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music reviews



If you missed the June 9th release of Glass Animals’ debut album, Zaba, I highly suggest you download it right now. And then listen to it on repeat for several hours.
Opening number “Flip” is a strong start, with frontman Dave Bayley’s voice meandering above the echoic beat. The song steadily builds in tempo, with the addition of quick-paced drums about halfway through, before bursting into a reverberating, multi-faceted conclusion. Previously released tracks such as “Black Mambo” and “Pools” sport slight new tweaks, resulting in a sound that is polished without sounding over-processed. “Gooey”, perhaps their best-known track, is right at home nestled between the insistent jungle-beat of “Pools” and the frenetic, explosive energy of “Walla Walla”.
The album is punctuated by “Intruxx”, which serves as a median between the manic ambience of the first tracks and the lusty, lilty rhythm of songs like “Hazey” and “Wyrd”. The laid-back “Toes”, in particular, proves that Bayley’s voice can triumph even in a less ornate atmosphere (one is reluctant to describe any of the songs on Zaba as stripped-down.) “Cocoa Hooves” wins my affection as best track on the album, with the insistent refrain, “Why don’t you dance like you’re sick in your mind/why don’t you set your wings on fire?” Final track “Jdnt” starts of like a lounge tune but swells with layered, snapping rhythms, tying up the otherworldly elements and primordial noises that permeate the album.
If Zaba is telling a story, it is one that takes place in a dark, dripping cave with shadows dancing on the walls and something sinister snoring in the corner. Bayley’s vocals are unnerving and dream-like, masterfully ranging from a croon to something like a snarl, sometimes within the span of the same song. At once primal and seductive, with lyrics both macabre and melodic, it is hard to say who Glass Animals sound like. They sound like a little bit of everything—a pre-chorus that evokes Alt-J, the chill-wave backing tracks that are a little bit Baths and a little bit Fever Ray, vocals that swell in the style of Florence and the Machine but at the cadence of a tropical storm. It is rare to find an album so aurally challenging and yet utterly listenable.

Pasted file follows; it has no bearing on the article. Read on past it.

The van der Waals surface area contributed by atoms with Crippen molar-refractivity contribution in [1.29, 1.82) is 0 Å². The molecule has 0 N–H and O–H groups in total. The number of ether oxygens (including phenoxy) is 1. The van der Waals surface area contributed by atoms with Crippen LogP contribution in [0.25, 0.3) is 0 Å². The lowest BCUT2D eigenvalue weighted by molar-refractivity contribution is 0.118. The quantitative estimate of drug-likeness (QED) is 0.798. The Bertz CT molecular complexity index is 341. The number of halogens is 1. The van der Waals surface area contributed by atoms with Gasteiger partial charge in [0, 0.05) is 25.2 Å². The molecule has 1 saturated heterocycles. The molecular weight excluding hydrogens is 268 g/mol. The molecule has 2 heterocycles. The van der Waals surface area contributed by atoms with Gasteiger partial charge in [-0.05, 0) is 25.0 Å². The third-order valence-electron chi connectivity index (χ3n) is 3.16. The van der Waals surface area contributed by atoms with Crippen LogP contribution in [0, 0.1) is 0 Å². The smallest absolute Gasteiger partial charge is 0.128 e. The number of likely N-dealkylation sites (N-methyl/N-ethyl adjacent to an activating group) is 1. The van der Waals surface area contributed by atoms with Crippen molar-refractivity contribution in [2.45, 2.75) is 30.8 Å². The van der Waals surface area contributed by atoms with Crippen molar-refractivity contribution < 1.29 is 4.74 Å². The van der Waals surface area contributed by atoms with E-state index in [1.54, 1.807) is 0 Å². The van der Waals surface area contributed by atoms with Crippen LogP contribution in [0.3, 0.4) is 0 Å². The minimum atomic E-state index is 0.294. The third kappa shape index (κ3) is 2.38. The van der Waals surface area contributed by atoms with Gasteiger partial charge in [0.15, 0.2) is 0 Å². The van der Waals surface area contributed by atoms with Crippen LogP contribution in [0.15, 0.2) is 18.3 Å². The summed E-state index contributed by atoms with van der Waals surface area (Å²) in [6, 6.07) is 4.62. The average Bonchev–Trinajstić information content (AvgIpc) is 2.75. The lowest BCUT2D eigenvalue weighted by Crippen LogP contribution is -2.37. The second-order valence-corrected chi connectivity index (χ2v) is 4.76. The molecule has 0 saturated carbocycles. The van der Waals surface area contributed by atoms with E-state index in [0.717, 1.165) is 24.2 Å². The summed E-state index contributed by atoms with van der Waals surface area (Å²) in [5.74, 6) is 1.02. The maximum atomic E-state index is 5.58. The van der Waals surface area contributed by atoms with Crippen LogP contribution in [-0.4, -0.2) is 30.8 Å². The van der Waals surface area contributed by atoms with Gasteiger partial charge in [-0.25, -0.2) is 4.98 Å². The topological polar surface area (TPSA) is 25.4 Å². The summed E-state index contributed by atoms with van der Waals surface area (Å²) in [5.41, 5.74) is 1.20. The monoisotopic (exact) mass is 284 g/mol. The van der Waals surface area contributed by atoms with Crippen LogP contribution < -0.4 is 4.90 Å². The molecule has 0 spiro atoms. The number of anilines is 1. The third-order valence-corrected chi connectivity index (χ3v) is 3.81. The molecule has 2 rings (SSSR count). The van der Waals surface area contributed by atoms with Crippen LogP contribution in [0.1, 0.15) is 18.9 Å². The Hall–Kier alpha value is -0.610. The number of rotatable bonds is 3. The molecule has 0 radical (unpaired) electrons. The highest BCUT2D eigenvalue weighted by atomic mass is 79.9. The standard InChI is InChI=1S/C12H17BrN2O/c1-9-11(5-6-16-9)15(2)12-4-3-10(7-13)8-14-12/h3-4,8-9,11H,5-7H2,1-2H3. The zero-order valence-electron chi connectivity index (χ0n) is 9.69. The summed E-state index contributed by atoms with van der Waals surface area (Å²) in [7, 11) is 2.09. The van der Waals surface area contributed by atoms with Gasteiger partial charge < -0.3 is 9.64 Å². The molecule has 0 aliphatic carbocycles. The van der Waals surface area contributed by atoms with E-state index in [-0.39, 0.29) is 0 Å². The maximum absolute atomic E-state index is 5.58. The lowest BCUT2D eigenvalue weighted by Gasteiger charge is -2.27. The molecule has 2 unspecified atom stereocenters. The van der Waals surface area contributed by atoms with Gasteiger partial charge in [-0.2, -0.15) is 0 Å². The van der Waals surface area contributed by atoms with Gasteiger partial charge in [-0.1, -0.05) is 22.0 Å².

But it isn’t that their music resists description, quite the opposite—it demands it. The album is deliciously bizarre, with layers upon layers of sound. It is cheeky and clever, less cerebral so much as mischevious. In the hands of a less talented group, it might have been overwhelming and overdone. Instead, the panoply of rhythms and textures comes off as calming, hypnotically so, like a pendulum swaying in front of your eyes from the fingers of a menacing, entirely un-human lover whose sharp teeth beckon.
You’ll go willingly.


ZABA is available on iTunes, iTunes Deluxe and Amazon

Tour dates and other information may be found at